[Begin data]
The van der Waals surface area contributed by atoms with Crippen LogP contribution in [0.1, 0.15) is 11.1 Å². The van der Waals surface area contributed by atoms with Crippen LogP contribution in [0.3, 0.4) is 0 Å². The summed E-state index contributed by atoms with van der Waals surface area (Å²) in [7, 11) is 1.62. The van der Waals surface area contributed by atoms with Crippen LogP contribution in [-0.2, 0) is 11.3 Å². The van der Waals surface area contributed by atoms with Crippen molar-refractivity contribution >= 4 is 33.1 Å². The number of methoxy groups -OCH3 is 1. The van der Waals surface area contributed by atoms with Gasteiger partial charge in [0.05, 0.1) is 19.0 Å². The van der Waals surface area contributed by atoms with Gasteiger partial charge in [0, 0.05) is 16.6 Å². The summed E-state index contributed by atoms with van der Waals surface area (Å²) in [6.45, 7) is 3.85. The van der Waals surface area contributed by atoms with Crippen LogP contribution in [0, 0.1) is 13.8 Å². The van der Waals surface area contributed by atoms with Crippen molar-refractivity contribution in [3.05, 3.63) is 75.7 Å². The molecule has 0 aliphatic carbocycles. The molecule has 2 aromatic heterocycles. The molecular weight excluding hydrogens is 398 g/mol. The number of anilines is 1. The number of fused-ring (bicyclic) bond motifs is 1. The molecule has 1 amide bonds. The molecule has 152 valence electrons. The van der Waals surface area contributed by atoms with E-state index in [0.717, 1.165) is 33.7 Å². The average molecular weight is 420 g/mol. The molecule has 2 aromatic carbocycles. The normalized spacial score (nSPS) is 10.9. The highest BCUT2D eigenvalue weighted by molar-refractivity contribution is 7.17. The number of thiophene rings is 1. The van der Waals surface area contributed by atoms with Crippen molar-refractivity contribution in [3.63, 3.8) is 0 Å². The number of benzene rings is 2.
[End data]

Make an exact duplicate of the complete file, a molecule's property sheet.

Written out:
The van der Waals surface area contributed by atoms with Crippen LogP contribution in [0.1, 0.15) is 11.1 Å². The van der Waals surface area contributed by atoms with Crippen LogP contribution in [0.3, 0.4) is 0 Å². The summed E-state index contributed by atoms with van der Waals surface area (Å²) in [7, 11) is 1.62. The van der Waals surface area contributed by atoms with Crippen LogP contribution in [-0.2, 0) is 11.3 Å². The van der Waals surface area contributed by atoms with Crippen molar-refractivity contribution >= 4 is 33.1 Å². The number of methoxy groups -OCH3 is 1. The van der Waals surface area contributed by atoms with Gasteiger partial charge in [0.05, 0.1) is 19.0 Å². The van der Waals surface area contributed by atoms with Gasteiger partial charge in [0, 0.05) is 16.6 Å². The summed E-state index contributed by atoms with van der Waals surface area (Å²) in [6.45, 7) is 3.85. The van der Waals surface area contributed by atoms with Crippen LogP contribution in [0, 0.1) is 13.8 Å². The van der Waals surface area contributed by atoms with Crippen molar-refractivity contribution in [3.05, 3.63) is 75.7 Å². The molecule has 0 aliphatic carbocycles. The molecule has 2 aromatic heterocycles. The molecular weight excluding hydrogens is 398 g/mol. The number of anilines is 1. The number of fused-ring (bicyclic) bond motifs is 1. The molecule has 1 amide bonds. The molecule has 152 valence electrons. The van der Waals surface area contributed by atoms with E-state index in [0.717, 1.165) is 33.7 Å². The average molecular weight is 420 g/mol. The molecule has 2 aromatic carbocycles. The normalized spacial score (nSPS) is 10.9. The highest BCUT2D eigenvalue weighted by molar-refractivity contribution is 7.17. The number of thiophene rings is 1. The van der Waals surface area contributed by atoms with Crippen molar-refractivity contribution in [3.63, 3.8) is 0 Å². The number of benzene rings is 2.